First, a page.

Mission of the Law School

Educational Mission of The Law School

Chicago aims to train well-rounded, critical, and socially conscious thinkers and doers. The cornerstones that provide the foundation for Chicago's educational mission are the life of the mind, participatory learning, interdisciplinary inquiry, and an education for generalists.

What sets Chicago apart from other law schools is its unabashed enthusiasm for the life of the mind--the conviction that ideas matter, that they are worth discussing, and that legal education should devote itself to learning for learning's sake.

Learning the law at Chicago therefore is a passionate--even intense--venture between and among faculty and students. It begins in the classroom where students share the stage with the professor. The professor does not lecture, but instead engages the group in a dialogue. Known as the Socratic Method, this dialogue presents students with questions about thorny legal concepts and principles. Energized by this dialogue within the classroom, students seek opportunities outside the classroom for further conversation and learning in one of Chicago's clinical programs, with one of Chicago's three student-edited journals, or in one of Chicago's many extracurricular offerings (there are more than forty student organizations at the Law School), and in numerous lunchtime events involving speakers or panels.

Honoring Chicago's history and commitment to interdisciplinary inquiry, faculty draw students' attention to insights from the social sciences, the humanities, and the natural sciences beginning on the first day of class. Chicago's unique first year required course, "Elements of the Law," introduces students to the law as an interdisciplinary field and gives students the tools to continue the interdisciplinary inquiry throughout their legal education.

Chicago remains committed to legal education as an education for generalists, although students with particular interests will find it possible to study topics in depth through advanced and more specialized courses. Emphasizing the acquisition of broad and basic knowledge of law, an understanding of the functioning of the legal system, and the development of analytic abilities of the highest order, a Chicago legal education prepares students for any professional role they might choose--legal practice or legal education, entrepreneurial ventures, international private or public law practice, corporate practice, government service, alternative dispute resolution including arbitration and mediation, or work with non-profit organizations. Graduates do many things in their careers, and they all take with them the analytic skills emphasized during their years at the Law School.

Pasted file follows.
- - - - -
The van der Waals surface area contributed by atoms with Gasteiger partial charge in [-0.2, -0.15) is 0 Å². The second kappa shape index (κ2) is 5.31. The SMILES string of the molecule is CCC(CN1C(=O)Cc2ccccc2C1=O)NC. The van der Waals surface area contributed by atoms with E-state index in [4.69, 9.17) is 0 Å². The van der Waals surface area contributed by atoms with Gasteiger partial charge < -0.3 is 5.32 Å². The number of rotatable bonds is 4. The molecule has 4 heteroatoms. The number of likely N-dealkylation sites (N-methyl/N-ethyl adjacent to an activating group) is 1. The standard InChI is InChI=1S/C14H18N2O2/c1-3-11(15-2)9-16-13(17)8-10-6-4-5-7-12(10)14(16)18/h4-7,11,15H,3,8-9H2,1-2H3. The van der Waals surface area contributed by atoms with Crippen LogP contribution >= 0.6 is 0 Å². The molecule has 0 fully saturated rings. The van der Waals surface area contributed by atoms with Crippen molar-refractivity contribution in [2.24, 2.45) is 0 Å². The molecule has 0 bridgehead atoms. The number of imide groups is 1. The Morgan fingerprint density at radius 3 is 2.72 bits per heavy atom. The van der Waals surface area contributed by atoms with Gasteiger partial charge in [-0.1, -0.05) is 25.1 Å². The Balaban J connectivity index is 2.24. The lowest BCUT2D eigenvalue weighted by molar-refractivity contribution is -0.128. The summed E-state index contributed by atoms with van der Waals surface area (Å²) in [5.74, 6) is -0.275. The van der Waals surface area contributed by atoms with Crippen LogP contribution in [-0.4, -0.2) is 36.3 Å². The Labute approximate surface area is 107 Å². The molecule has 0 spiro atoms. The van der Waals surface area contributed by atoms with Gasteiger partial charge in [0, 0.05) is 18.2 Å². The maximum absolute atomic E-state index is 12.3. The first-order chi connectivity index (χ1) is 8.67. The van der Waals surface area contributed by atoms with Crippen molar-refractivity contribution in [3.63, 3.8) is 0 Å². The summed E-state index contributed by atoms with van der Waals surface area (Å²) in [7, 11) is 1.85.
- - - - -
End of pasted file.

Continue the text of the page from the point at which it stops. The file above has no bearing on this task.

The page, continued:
Scholarly and Research Mission of the Law School

Since its founding in 1902, a major component of the University of Chicago Law School's mission has been to develop and disseminate knowledge through scholarly research that critically analyzes the development of the law and related disciplines. The Law School's research mission is broad, encompassing the range of thought from the empirical to the theoretical; from pure legal topics to far-reaching interdisciplinary inquiry; from local, state, and federal law of the United States to international and comparative law. The faculty members are concerned with the interaction between law and society in a myriad of ways, and draw on economics, philosophy, cultural studies, public policy, feminist and race theory, history, political science, business, and other disciplines.  Members of the Law School faculty engage in research and publication to develop their own knowledge and expertise as well as that of the Law School community as a whole. The faculty members bring their own work into their interaction with students, and their work with students back into their scholarship. Work done by the Law School faculty has changed both scholarly and popular understanding of the law, from Ronald Coase's Nobel Prize winning theorem and work on the nature of the firm to Richard Epstein's work on takings, from Kalven and Zeisel's groundbreaking work into understanding juries to Martha Nussbaum's iconic capabilities approach.